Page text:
The updated document presents five reasons why the vaccination status of other schoolchildren is not a significant risk to immunocompromised schoolchildren
NEWPORT BEACH, CALIF., March 28, 2022 (Newswire.com) –
Physicians for Informed Consent (PIC), an educational nonprofit organization focused on science and statistics, has released an update to its information statement entitled “Vaccines: What About Immunocompromised Schoolchildren?” Developed as a concise, two-page educational brief, the document includes new information about COVID-19 and COVID-19 vaccines, and addresses the common question, “Is it a health risk to immunocompromised kids if other schoolchildren are not vaccinated?”
A safe environment for all people, including schoolchildren, is the goal of everyone involved in public health. Because immunocompromised schoolchildren are among the most vulnerable children in school, this educational document focuses on concerns about their safety, and provides key scientific data about infectious diseases, and the effects and limitations of vaccination. Importantly, the document (referenced here) shows five reasons why the vaccination status of a child is not a significant risk to other classmates in general or immunocompromised schoolchildren in particular. For example:
- Some vaccines cannot prevent the spread of the bacteria or viruses they target. As such, children vaccinated with the diphtheria, tetanus, and pertussis (whooping cough) vaccine (DTaP) or the inactivated polio vaccine (IPV) can still be infected with diphtheria-causing bacteria, pertussis bacteria, or poliovirus and spread them to others, even with mild or no symptoms of their own. The influenza vaccines (TIV and LAIV) have not been observed to significantly reduce the spread of influenza. About half of schoolchildren vaccinated with the measles, mumps, and rubella (MMR) vaccine can still be infected with measles virus and spread it to others, even with mild or no symptoms of their own. And several studies of the COVID-19 vaccine suggest that the vaccine has had no measurable impact on preventing transmission.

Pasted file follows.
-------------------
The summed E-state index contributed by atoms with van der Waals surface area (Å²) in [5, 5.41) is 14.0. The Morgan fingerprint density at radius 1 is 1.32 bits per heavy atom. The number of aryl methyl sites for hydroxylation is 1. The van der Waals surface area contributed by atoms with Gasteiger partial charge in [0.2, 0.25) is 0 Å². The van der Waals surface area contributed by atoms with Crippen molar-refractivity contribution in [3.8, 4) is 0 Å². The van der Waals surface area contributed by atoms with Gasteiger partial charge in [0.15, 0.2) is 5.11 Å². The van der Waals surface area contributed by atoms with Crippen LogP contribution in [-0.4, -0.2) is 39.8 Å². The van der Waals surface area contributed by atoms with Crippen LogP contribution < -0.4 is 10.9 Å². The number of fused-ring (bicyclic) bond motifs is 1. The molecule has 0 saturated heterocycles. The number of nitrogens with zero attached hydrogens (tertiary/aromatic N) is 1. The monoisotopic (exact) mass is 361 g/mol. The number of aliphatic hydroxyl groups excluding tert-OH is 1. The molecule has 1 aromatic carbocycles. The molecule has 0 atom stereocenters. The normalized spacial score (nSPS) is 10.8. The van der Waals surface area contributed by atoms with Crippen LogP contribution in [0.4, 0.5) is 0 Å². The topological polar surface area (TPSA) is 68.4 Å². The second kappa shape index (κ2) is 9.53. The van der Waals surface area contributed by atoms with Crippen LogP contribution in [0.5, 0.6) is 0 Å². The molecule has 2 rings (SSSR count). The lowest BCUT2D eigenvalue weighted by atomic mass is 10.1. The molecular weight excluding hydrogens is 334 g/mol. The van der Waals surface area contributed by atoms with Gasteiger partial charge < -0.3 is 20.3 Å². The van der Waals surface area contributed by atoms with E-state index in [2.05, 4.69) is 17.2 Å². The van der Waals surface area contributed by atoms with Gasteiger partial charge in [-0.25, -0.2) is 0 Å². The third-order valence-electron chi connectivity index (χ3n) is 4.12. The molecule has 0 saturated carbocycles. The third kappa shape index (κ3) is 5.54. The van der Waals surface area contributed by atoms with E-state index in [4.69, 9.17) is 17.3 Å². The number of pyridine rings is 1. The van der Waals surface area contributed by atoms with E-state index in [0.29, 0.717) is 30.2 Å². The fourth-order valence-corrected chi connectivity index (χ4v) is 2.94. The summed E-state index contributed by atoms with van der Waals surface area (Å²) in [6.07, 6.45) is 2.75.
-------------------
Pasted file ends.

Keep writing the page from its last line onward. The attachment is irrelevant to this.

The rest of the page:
- Not all infectious diseases targeted for vaccination are contagious. For example, tetanus cannot spread from person to person under any circumstances. Consequently, a child’s vaccination status for a non-contagious disease does not pose a risk to immunocompromised schoolchildren.
- Some infectious diseases are not spread in schools. For example, the main routes of hepatitis B transmission are sexual contact, injection drug use, and being born to an infected mother — routes of transmission that do not occur in school. Nearly all cases of Haemophilus influenzae type b (Hib) occur among children younger than 5 years of age; therefore, nearly all Hib transmission does not occur in school. Human papillomavirus (HPV) is sexually transmitted and is therefore not spread in school.
The Physicians for Informed Consent educational document on vaccines and immunocompromised schoolchildren discusses COVID-19; diphtheria, tetanus, and pertussis (DTaP); polio; influenza (flu); measles, mumps and rubella (MMR); varicella (chickenpox); hepatitis b; Haemophilus influenzae type B (Hib); and human papillomavirus (HPV).
“We’re happy to be able to help parents in this way, when they are researching which vaccines are required for attending school,” said Dr. Shira Miller, founder and president of Physicians for Informed Consent. “And the data indicate that whatever vaccine decisions parents make for their children, those decisions don’t significantly affect other children — even if they are immunocompromised. Thus, informed consent and informed refusal in vaccination are both logical and moral, and there is no justification to mandate schoolchildren receive COVID-19 vaccines, or any other vaccines.”
To read all five reasons why the vaccination status of a child is not a significant risk to other classmates, download your copy of “Vaccines: What About Immunocompromised Schoolchildren?” at physiciansforinformedconsent.org/immunocompromised-schoolchildren. Readers are encouraged to share the document with their physicians, friends and family.
About Physicians for Informed Consent
Physicians for Informed Consent is a 501(c)(3) educational nonprofit organization focused on science and statistics. PIC delivers data on infectious diseases and vaccines, and unites doctors, scientists, healthcare professionals, attorneys, and families who support voluntary vaccination. In addition, the PIC Coalition for Informed Consent consists of over 300 U.S. and international organizations. To learn more or to become a member, please visit physiciansforinformedconsent.org.
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